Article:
Taking down the Sky Tower, one file at a time

At over 300m in height, Christchurch Ophthalmology Service’s paper files could reach the top of Auckland’s Sky Tower. But what if they went digital? Could they take down their paper tower one file at a time?

The project
Since April the Orion Health Christchurch team has been working with the Canterbury District Health Board (CDHB) on the delivery of electronic forms in Health Connect South (HCS) for clinicians and administrative staff in the Ophthalmology Service.

The project aimed to facilitate the capture and access of structured data, therefore enabling staff to make consistently informed decisions. The project aligned with the wider CDHB strategy to move to a ‘paperlite’ clinical environment. The Christchurch team rolled out a controlled go-live in October this year.

The paper problem
The Ophthalmology Outpatients was a paper-based service located at the Christchurch Outpatients facility. It was rapidly becoming unsuitable for the clinical environment to continue with paper-based data capture because the Service sees 51,000 patients per annum. This number of patients generated a large volume of paper records, which required off-site storage and retrieval:

  • Clinical records for eye outpatients are a lifelong requirement because of the chronic and acute nature of the diseases. As a result, there was an increasing demand for space to store these files.
  • Two staff members (one full-time and one part-time) are required to support and maintain clinical paper file management, including off-site storage and retrieval.
  • The annual cost of supporting an off-site service for these records is estimated at NZ$70,000.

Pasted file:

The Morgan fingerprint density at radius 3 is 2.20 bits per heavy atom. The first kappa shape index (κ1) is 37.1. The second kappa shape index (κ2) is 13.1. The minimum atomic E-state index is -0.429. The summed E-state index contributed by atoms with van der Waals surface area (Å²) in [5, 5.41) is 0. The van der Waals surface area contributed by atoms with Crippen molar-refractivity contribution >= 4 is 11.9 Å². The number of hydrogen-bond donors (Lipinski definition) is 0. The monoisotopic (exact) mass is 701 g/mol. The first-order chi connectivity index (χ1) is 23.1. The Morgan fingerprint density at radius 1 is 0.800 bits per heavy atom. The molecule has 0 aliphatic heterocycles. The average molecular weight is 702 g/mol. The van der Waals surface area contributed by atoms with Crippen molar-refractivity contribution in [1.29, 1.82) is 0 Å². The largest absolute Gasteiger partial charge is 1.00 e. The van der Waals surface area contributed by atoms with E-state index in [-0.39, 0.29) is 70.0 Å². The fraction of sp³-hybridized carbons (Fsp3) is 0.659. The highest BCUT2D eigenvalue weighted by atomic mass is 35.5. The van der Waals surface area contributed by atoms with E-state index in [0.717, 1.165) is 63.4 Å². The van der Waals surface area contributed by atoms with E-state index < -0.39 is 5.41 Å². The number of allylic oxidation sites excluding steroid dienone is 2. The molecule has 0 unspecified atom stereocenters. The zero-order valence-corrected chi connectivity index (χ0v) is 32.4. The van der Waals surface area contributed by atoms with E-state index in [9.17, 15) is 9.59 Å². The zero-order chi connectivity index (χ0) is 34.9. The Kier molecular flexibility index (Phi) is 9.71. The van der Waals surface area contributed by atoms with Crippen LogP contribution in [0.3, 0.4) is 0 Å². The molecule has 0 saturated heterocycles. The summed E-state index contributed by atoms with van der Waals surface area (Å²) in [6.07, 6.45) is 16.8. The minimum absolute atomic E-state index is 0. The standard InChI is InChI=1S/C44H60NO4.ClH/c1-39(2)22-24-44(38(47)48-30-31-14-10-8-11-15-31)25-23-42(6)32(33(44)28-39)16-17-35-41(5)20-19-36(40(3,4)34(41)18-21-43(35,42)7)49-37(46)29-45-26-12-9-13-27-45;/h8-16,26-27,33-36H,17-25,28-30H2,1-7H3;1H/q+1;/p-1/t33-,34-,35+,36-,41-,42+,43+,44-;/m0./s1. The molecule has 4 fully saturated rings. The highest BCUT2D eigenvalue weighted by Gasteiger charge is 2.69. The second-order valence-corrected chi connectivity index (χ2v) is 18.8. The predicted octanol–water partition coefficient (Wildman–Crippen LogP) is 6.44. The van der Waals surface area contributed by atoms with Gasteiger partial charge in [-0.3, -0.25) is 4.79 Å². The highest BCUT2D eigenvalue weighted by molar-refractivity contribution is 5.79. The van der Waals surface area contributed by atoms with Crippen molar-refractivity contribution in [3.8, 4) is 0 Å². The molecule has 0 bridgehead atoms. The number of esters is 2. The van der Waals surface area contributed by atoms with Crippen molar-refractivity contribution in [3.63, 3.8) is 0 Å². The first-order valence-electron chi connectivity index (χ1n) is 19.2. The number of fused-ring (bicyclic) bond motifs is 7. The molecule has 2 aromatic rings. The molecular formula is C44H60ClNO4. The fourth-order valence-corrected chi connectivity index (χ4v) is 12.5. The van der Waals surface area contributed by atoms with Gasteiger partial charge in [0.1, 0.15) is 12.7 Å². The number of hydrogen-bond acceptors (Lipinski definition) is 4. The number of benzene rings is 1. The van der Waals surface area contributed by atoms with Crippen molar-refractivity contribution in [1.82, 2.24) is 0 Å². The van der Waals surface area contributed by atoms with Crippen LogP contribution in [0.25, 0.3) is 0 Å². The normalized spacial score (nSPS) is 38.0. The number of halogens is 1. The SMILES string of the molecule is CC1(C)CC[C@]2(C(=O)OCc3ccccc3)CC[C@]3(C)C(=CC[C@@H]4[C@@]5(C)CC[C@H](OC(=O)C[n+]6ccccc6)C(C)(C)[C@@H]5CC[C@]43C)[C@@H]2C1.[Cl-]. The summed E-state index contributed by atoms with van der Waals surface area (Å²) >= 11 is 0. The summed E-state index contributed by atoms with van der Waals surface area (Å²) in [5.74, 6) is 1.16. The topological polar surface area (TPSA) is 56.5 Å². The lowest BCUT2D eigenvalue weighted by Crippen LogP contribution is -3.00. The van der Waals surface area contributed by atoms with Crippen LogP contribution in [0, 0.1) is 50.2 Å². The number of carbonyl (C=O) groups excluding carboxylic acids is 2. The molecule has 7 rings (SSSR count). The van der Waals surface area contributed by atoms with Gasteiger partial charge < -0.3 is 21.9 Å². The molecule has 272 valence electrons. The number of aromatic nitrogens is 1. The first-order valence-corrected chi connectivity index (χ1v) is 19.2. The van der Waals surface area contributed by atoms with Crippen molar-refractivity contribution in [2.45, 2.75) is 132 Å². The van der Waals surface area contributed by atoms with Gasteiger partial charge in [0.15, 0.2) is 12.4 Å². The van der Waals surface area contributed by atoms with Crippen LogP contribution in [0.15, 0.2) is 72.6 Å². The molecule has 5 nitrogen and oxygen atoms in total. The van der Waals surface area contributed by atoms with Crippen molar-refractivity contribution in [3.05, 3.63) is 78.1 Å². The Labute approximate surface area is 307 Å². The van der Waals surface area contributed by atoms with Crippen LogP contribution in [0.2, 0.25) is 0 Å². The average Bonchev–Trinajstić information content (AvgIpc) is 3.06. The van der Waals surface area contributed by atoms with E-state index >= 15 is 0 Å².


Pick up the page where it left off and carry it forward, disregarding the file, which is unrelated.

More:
• In 2018 there were over 300 linear metres of clinical records in storage, and the number is growing.

The data problem

In addition to this ever-growing tower of paper, the Christchurch Ophthalmology Service had no standardised clinical coding of diagnosis and procedures from their consultations. Health Connect South wasn’t capturing any structured data for eye outpatients, which meant limited visibility of the work that goes on within the Service – to both internal stakeholders, as well as outside providers.

The solution
The aim was to provide generic ‘eye’ digital forms in HCS and transfer all paper-based documentation to a digital format. Phase 1 delivery of a digital solution included:

  • Clinical Tests Form
  • Visual Fields Form
  • Pre-Admission Form (as a checklist in Phase 1; a full version of the form to be delivered in a future phase)
  • Problem List diagnoses
  • Consultation documentation
  • Eye Admin list (populated with clinic outcomes to assist administrators with manual entry into SIPICS in the interim)
  • Clinic outcomes and rebooking instructions

The successes
The project resulted in significant wins for the Christchurch Ophthalmology Service. All documents are visible in HCS and can be accessed by those who have HCS accounts, which saves staff time and removes the need to maintain paper records. This, in turn, has reduced clutter in the physical work environment, as well as slashing storage, stationery and courier costs.  

The feedback
The feedback from the Ophthalmology Service was hugely positive. There was a lot of excitement about the solution, and an overwhelming feeling that they would like to roll it out to all clinicians and administrators as soon as possible. 

The future
The Orion Health Christchurch team continue to work with the Christchurch Ophthalmology Service and CDHB on future enhancements to the digital solution. Now that the solution has been up and running for a few weeks, the Service has identified some enhancements to the forms that will improve workflows even further. These changes have been scheduled for the end of January.

The following further enhancements are planned for 2020:

  • Mechanisms to electronically report findings to referrers/GPs
  • Tracking components of essential test results
  • Further subspecialty electronic documentation

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